The idea of ‘nudging’ is a fairly new concept, but one that may have particular use in understanding and effecting dietary choices and habits.
To be a ‘nudge’, a regulation or action cannot eliminate any options and it must remain (easy and/or effortless, depending on your personal definition of the concept) to make the choice you want. So, for instance, if you want really want a candy bar, a ‘nudge’ might have a row of health bars filled with dates and nuts and dried fruit above the candy bars. Now, you can still buy the candy bar but your eyes are drawn to these healthy bars first and you might have a second thought or even feelings of guilt – Oh no, I am really trying to be healthier; maybe I should just get one of these Nak’d® bars instead…
But, in the end, you can still get the Snickers® or the Kit Kat® or whatever candy you might fancy. It’s just that the options look different and the way you react might be affected.
Nothing about nudging behaviour is definitive, but here’s the thing about nudges and food: In the current food climate a nudge can’t even come close to levelling the playing field.
In every single way, your purchasing behaviour is drastically affected by a variety of advertising strategies. From the billboards that are universally covered in unhealthy food choices that are filled with animal products (fried chicken, burgers, steak, ribs, ice cream, cheese…) to the store layout (what’s the last thing you see while you’re waiting in line to check out – tons of junk food, that’s what!) and the prices themselves (what’s cheaper: a bag of nuts or crisps?)
None of this is accidental and it is these types of mechanisms (referred to as ‘choice architecture’) that contribute to obesity, diabetes, heart disease, stroke and cancer epidemics that are exacerbated by the overconsumption of animal products, saturated fat, salt and processed sugar.
Sounds pretty hopeless, I know.
But, here’s the good part – this also means that the strategies needed to promote healthy consumption have already been created and tested by the industries profiting from our unhealthy food choices.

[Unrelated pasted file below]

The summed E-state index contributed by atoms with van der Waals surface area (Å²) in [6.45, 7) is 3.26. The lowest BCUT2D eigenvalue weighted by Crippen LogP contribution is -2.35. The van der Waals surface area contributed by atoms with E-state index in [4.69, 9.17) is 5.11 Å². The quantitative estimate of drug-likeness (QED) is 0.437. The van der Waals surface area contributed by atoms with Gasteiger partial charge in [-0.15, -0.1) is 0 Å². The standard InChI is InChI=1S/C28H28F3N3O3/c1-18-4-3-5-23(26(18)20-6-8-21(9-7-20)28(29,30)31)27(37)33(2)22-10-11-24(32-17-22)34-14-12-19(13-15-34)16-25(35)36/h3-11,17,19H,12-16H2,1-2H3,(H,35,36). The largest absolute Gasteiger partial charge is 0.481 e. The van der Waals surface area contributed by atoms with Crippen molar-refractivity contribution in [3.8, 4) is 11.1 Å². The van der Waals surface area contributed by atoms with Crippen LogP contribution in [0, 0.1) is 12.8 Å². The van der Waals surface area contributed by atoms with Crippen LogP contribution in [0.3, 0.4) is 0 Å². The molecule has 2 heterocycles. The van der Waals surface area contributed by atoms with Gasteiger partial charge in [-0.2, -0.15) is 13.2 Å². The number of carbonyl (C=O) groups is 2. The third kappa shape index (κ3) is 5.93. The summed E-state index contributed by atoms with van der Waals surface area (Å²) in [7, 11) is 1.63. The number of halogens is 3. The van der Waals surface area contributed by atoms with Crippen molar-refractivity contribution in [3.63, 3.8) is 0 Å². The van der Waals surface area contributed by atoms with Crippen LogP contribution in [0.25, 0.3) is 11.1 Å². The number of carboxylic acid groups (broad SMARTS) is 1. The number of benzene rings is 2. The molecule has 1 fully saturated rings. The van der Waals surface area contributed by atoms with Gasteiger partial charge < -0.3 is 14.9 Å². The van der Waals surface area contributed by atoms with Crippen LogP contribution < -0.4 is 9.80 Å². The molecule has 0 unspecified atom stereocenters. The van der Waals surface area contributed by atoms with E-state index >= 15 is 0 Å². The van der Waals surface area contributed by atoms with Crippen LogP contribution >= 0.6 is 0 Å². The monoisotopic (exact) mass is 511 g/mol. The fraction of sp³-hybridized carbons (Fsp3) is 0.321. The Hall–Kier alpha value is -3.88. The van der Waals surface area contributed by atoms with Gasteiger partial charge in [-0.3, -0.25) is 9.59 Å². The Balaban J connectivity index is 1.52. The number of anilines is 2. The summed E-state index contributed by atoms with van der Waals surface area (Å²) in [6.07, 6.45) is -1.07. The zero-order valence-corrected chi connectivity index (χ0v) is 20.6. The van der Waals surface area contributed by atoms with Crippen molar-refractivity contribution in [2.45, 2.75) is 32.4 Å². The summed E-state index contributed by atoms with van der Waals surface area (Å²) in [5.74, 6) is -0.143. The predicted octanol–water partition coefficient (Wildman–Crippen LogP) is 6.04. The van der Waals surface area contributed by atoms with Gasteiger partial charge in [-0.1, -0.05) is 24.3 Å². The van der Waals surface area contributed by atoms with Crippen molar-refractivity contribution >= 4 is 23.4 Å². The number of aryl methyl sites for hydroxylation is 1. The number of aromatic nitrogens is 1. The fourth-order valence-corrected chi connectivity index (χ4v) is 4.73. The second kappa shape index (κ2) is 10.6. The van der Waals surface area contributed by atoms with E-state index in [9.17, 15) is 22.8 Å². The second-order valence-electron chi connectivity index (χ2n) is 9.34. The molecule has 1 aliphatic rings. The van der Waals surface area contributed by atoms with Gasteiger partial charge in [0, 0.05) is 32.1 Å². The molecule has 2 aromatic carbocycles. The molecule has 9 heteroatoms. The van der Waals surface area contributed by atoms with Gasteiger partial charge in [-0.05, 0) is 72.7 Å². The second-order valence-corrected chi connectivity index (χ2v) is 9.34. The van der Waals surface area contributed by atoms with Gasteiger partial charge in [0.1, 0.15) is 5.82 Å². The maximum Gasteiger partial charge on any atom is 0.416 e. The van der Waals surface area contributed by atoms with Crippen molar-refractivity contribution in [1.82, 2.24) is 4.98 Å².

So, in this case, a ‘nudge’ simply needs to turn the tables.
You walk to the grocery store. On the way, instead of seeing billboards for fried chicken, 2 for 1 pizzas and soda there is an information campaign reminding you of the UK’s ‘5 A Day’ program (not so hard to imagine since this already exists!)
Inside, the options are still there but instead of 20 types of dairy milk and one solitary soya carton, there are equal numbers of dairy and non-dairy milks. The government subsidies supporting the dairy industry from national and international governments (e.g. the EU) no longer exist, so the dairy milk is equal in price or, more likely, more than the other milk choices.
On your way to check out, your bored and wandering mind looks at the final options, thinking – should I get a cheeky bit of… – and there you find some fresh fruit, perhaps nuts or dried fruit.
Our behaviours are already being ‘nudged’ through private (and public) money. Wouldn’t you rather be ‘nudged’ to do something that is actually good for you? For the planet? And for the animals?
Saghai, Y. (2013). Salvaging the concept of nudge. Journal of Medical Ethics [Online], 39(8), 487-93. Available from: http://www.ncbi.nlm.nih.gov/pubmed/23427215 [Accessed 17 Oct 2015].
Thaler, R. H. and Sunstein, C. (2009). Nudge : Improving Decisions about Health, Wealth and Happiness. [Online]. [Revised edition]. edn. London: London : Penguin Books.
Wertheimer, A. (2013). Should ‘nudge’ be salvaged?. Journal of Medical Ethics, 39(8), 498-499.
 (Thaler and Sunstein 2009)
 (e.g. Wertheimer 2013; Saghai 2013)
 In 2014, €1,629.72 million was spent on livestock subsidies through the Common Agricultural Policy, over 24 times more than was spent on fruits and vegetables (just €65.75 million). For more information, see: http://ec.europa.eu/agriculture/cap-funding/beneficiaries/shared/index_en.htm.